Findings on the change of people's attitude towards cigarette regulation before and after the ban indicate the policy led to an increase in the number of individuals in favor of tobacco legislations. The survey conducted showed that 86.8% of the respondent supported the total ban of smoking in private, public, and workplace areas, while 90.4% were in favor of legislation of smoke-free areas such as restaurants and cafes (Gallus et al., 2005). In 2001, 83.3% of the people favored the ban on cigarette smoking in public areas (Gallus et al., 2005). The variation between in these results between the 2001 and 2005 surveys indicates that the policy improved people's attitudes towards banning the consumption of cigarettes in public places, thus confirming that people's support for smoke-free policies increased when the policies are implemented. Approximately 70% of the respondents believed that smoking bans were observed in workplaces, while 90% thought the policy was followed in restaurants and bars (Gallus et al., 2005). After the implementation of the ban, 7.4% of respondents reported going less frequently, while 9.6% more regularly to restaurants and cafes (Gallus et al., 2005). These results confirm the hypothesis of the research that cigarette legislation leads to a decline in smoking.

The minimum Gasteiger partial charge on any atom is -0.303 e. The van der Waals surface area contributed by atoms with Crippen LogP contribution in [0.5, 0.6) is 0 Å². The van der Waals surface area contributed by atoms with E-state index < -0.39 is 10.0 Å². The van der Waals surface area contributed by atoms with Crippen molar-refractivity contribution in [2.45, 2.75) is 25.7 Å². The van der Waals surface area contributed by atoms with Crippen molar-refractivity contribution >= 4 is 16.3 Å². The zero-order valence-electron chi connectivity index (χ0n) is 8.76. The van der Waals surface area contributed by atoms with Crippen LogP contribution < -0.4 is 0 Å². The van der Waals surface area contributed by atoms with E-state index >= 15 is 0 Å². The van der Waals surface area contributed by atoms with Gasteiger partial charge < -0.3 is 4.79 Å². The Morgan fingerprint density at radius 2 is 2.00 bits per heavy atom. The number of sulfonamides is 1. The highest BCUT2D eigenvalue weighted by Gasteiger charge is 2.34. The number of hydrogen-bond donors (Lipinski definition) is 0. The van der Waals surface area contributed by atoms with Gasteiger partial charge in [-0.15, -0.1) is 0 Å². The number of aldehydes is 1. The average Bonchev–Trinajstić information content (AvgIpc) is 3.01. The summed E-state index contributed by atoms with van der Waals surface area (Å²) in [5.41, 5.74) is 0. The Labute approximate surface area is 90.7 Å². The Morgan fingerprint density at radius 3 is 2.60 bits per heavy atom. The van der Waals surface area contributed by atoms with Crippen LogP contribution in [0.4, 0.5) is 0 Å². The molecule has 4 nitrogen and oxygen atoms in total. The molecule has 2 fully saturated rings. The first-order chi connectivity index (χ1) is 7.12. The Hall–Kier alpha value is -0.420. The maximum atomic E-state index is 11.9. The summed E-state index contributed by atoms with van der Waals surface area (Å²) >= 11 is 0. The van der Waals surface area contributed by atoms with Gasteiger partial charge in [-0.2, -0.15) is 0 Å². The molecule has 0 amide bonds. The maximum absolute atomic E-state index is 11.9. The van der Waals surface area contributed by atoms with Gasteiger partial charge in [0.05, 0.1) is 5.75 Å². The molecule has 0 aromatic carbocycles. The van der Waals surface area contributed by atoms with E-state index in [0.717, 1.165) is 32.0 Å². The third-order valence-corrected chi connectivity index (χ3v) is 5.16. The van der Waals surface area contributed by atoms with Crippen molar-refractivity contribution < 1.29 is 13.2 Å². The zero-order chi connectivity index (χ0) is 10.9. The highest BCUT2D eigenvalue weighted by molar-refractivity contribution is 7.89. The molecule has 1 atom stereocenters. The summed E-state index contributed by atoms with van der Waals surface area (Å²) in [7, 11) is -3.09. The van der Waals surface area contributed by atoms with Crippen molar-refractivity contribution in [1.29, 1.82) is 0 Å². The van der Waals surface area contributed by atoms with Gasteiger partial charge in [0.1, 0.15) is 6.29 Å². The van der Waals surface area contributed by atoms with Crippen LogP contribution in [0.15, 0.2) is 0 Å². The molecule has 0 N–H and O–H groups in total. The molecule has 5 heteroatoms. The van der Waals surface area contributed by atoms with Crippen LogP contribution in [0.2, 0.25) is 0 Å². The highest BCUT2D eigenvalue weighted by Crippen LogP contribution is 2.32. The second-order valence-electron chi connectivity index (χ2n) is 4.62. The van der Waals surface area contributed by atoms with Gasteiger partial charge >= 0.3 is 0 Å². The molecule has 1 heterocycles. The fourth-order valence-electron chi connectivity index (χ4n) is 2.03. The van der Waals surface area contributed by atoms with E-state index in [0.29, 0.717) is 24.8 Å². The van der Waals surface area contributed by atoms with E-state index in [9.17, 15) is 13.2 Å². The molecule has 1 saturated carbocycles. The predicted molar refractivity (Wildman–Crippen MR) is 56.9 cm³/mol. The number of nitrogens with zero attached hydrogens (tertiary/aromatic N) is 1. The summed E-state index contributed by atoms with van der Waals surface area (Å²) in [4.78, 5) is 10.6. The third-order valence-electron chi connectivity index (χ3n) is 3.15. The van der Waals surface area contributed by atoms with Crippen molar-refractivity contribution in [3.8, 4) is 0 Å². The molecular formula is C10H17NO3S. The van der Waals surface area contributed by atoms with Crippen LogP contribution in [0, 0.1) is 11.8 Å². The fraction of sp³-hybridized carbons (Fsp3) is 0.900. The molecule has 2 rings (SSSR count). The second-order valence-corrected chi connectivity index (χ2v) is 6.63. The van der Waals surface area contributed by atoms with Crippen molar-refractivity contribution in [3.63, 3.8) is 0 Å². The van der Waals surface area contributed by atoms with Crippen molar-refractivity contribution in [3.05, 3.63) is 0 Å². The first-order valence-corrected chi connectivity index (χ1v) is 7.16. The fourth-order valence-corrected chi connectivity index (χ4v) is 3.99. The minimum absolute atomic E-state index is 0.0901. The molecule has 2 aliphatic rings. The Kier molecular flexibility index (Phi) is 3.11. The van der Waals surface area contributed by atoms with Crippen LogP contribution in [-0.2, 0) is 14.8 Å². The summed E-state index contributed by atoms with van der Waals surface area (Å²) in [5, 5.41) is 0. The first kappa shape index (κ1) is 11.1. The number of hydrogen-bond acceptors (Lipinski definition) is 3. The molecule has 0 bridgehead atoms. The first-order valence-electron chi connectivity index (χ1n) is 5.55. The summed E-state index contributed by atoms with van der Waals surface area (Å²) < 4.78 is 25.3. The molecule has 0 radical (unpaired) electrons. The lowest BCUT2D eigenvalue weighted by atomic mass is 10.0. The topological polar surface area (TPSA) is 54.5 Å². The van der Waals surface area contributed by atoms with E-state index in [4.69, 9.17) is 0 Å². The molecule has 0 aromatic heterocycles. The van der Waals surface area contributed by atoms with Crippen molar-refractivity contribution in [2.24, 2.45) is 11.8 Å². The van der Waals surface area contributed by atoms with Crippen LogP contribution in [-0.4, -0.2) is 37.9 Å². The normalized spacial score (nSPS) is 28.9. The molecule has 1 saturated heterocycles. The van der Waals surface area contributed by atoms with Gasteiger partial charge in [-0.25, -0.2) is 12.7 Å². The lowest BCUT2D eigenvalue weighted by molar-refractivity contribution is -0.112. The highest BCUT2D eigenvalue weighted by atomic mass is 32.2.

The results of the study have significant impacts on policy development and applications. The results confirm findings from other studies suggesting that smoking regulation reduces cigarette consumption in the short run. The fact that many people support such legislation and continue to rise when the policies are implemented. Since the results from concurring with the previous studies on the same investigation from selected states in the United States of America and Ireland, it is evident that a similar strategy can work across all the population. Countries intending to reduce the prevalence of tobacco smoking can effectively achieve this goal by legislation tobacco regulation policies (Gallus et al., 2005). The fact that young people are greatly affected by these regulations makes the strategy the best tool to eradicate the consumption of cigarettes in the long run. Because the legislation has proved effective in reducing smoking, it is clear that legal regulations are effective in regulating people's behavior. Consequently, governments should increasingly rely on legislation to manage the occurrence of other harmful behaviors in society (Gallus et al., 2005). For example, to limit the use of guns in robbery and murder, the government should allow the public to own large firearms or weapons that cannot be concealed easily. Such policies will make it difficult for a criminal to buy small guns and used them for a crime. At the same time, it will respect people's rights to own firearms.